From this data, it can be concluded that ECT seems to be the most common mode of treatment, currently, for Catatonia and Cotard’s Syndrome. However, it is more common for benzodiazepines, antipsychotics, and or anticonvulsants to be used to treat Alice in Wonderland Syndrome. The most common one seen is Valproate, which is originally used to prevent seizures or the manic mood swings of bipolar disorder.

4.2. Cotard’s Syndrome: Gaps in Existing Research

There seem to be quite a few geographical areas that are underrepresented in the studies conducted on Cotard’s Syndrome. As mentioned before, there are no studies included or found that have been conducted on people of African or Latino ethnicity or descent. This demographic discrepancy may be attributed to the lack of resources funded to do research in these regions or the lack of resources available to get the treatments required for people of African and Latino backgrounds. There seems to be a high density of studies from Asia, including Japan and India. There are also studies from the United States and the United Kingdom. Furthermore, in regards to gender, there seems to be more women with Cotard’s syndrome that are studied than men (4 women, 2 men included in the article studies). Thus, men and people of Latino and African backgrounds are underrepresented demographics in the studies of potential treatments for Cotard’s syndrome.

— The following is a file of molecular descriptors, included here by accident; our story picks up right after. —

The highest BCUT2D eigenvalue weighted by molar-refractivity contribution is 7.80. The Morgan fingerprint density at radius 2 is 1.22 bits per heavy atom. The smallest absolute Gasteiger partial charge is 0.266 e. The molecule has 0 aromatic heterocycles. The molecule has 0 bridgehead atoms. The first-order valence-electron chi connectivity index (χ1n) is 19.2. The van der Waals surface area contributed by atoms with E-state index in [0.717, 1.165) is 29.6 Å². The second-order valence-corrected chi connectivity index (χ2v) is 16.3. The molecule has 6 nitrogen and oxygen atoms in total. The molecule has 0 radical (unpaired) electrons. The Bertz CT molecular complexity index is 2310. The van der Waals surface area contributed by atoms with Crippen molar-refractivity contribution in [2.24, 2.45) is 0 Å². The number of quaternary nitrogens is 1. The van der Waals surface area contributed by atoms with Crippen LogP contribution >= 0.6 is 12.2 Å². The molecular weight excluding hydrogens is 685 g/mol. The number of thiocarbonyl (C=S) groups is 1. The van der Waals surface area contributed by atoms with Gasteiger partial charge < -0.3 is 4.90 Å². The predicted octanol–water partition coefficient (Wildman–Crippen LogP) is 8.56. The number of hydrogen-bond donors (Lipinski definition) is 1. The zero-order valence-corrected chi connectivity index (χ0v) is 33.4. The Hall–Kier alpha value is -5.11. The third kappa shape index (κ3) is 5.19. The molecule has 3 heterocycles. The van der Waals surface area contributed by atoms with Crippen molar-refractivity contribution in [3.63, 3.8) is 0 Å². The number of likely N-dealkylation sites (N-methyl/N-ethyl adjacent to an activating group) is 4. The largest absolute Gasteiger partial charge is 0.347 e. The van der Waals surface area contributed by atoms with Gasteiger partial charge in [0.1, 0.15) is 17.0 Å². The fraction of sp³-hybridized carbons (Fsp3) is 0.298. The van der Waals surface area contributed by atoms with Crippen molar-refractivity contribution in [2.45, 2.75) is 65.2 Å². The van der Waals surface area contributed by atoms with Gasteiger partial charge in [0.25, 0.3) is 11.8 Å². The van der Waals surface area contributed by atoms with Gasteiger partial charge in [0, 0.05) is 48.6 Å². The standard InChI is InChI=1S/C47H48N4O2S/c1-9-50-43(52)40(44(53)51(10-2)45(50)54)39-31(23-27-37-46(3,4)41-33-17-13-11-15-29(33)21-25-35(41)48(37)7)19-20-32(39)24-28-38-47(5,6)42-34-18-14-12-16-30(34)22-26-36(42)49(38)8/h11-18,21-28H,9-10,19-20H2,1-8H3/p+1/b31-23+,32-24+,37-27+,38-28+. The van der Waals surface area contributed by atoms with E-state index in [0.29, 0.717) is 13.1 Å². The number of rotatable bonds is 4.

4.3. Alice in Wonderland Syndrome (AIWS): Gaps in Existing Research

The same geographical areas are underrepresented in studies of Alice in Wonderland Syndrome. The Latino and African communities are, once again, underrepresented in these studies. There also seem to be more men represented in studies of AIWS than are women (4 men, 1 woman identified in the studies). Thus, women and people of Latino and African backgrounds are underrepresented demographics in the studies of the current and upcoming treatments for AIWS. The articles chosen originate in Japan, Turkey, Egypt, and Italy.

Furthermore, it is important to note that the majority of patients of AIWS had an associated neurological disorder that caused or influenced the development of their AIWS symptoms. For example, in the Tunç, Başbuğ study, the patient had a history of migraines [18] . In the Uca, Kozak study, the patient had a history of cluster headaches [19] . In the Matria study, the patient had a brain tumor. All of these neurological conditions are believed to have caused the onset of AIWS symptoms in the patients. Thus, their AIWS symptoms often subsided as their associated neurological conditions diminished in severity.